Along the way they have added staff with excellent qualifications
and a deep love for all animals and have made Timbercrest a very
well known name in the livestock community as well as with small
animals and their owners.
Miller defined his business by saying: "Timbercrest Vet Services
is a very traditional practice where we do most of the small animals
when it comes to cats and dogs. We have not extended our services to
exotics or pocket pets. On the large animals, we do horses, cows,
pigs, goats, most all farm animals."
Miller said that business has been very good at Timbercrest, and
now after seven years, he has decided to spread his wings and open
another service in the city of Lincoln.
Railsplitter Veterinary Wellness Center is scheduled to open Nov.
1, and they are currently taking appointments for new clients so
that they can hit the ground running.
When Miller graduated from high school, going to college and
becoming a veterinarian were not the top items on his "to do" list.
Growing up in the New Holland area, he had an interest in
agriculture and livestock and hopes of one day owning his own farm.
He said he owes a lot of his present-day success to his high
school ag teachers, Bill Bree and Don Miller, who continually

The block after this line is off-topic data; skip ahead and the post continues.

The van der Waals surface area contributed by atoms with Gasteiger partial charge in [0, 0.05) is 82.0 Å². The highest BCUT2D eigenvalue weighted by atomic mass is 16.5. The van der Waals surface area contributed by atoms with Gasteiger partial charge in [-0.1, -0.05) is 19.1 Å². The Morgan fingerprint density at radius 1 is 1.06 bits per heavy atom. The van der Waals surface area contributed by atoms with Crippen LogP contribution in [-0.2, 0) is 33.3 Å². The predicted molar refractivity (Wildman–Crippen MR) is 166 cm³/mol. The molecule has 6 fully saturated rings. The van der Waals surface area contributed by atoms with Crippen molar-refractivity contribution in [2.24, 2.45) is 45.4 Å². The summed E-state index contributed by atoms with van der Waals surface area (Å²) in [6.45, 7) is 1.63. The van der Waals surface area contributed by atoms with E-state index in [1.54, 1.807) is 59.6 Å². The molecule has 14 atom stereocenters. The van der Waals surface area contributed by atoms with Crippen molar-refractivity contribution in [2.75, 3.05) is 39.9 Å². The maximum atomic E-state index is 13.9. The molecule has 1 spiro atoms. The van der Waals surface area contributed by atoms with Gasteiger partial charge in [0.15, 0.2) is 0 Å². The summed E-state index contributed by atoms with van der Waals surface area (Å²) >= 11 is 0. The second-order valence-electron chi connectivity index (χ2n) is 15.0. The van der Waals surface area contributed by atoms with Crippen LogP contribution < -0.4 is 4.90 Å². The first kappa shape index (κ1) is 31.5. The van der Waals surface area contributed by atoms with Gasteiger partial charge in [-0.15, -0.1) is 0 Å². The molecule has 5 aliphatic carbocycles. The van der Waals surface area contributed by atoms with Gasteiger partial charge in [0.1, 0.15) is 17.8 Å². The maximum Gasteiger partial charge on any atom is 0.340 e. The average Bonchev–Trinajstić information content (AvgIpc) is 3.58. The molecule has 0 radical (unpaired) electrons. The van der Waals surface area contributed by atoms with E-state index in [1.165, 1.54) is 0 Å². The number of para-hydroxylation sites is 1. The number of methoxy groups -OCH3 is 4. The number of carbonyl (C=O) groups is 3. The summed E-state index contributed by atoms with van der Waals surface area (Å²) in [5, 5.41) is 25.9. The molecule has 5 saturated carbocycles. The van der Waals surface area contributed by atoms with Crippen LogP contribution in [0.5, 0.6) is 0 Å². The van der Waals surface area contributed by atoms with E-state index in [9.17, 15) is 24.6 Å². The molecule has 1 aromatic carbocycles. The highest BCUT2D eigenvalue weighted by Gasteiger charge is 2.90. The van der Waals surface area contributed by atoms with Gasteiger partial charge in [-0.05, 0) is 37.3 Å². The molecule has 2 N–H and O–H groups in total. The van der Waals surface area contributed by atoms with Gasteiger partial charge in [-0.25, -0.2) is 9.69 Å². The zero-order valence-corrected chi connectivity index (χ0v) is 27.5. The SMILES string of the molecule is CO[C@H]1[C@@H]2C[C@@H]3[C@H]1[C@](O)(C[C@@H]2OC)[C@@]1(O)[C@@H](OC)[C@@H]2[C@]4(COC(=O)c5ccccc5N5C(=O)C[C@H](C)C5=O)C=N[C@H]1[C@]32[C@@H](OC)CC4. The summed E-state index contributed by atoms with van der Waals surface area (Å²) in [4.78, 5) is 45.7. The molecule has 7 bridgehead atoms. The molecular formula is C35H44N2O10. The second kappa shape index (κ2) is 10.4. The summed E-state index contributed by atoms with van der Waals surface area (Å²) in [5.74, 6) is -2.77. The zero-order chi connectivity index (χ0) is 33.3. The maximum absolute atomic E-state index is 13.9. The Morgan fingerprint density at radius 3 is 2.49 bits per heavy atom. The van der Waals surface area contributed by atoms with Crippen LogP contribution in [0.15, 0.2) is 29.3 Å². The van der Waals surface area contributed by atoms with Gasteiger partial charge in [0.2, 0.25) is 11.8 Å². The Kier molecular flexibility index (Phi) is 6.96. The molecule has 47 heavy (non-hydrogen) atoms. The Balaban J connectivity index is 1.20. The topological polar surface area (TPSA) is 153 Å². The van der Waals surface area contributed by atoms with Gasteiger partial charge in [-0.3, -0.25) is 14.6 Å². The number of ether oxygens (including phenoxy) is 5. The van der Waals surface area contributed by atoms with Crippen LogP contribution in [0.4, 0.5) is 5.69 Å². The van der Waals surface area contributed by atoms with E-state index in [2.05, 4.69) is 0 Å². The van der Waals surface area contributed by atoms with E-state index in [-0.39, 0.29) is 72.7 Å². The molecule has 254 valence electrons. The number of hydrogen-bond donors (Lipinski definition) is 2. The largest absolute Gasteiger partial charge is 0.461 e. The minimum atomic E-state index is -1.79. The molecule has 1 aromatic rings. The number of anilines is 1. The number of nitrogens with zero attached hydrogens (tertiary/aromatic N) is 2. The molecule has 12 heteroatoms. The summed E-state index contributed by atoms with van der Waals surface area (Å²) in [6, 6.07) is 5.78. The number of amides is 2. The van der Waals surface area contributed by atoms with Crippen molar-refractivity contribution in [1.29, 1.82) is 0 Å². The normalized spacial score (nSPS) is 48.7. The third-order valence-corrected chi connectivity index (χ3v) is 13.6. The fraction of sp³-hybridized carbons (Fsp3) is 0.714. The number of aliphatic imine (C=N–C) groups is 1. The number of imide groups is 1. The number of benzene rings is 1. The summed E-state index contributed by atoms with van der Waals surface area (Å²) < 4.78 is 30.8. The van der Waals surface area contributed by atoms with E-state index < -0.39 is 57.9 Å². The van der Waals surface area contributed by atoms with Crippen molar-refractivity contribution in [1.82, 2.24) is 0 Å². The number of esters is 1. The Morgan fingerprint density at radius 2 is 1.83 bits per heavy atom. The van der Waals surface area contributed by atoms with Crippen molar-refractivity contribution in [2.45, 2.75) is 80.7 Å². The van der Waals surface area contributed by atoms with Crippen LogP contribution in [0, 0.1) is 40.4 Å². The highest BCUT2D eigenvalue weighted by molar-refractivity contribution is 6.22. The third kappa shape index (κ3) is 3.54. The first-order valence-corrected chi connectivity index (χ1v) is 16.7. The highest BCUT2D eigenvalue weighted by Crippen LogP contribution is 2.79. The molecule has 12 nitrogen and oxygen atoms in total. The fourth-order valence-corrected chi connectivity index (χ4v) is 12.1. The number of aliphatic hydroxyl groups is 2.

encouraged him to go to college.
One day, while Miller was at work at Heritage Pork south of
Lincoln, he received a visit from Mr. Freeman of Lincoln College.
"I think Mr. Bree put a bug in his ear that he needed to come see
me," Miller said. "He asked me if I wanted to go to college in
Lincoln, and I said no, I just wanted to keep working."
But Freeman was not one to give up easily. He left Miller that
day but soon returned with a proposal that would give Miller his
first year of upper education free of charge. Miller then decided to
give it a shot, and as the saying goes, the rest is history.
He attended one year at Lincoln College, then transferred to
Illinois State University, where he graduated in 1994 with a
bachelor's degree in animal science. He then moved on to Kansas
State University and in 1998 graduated magna cum laude with a degree
in veterinary medicine.
After opening Timbercrest, Miller continued his studies and in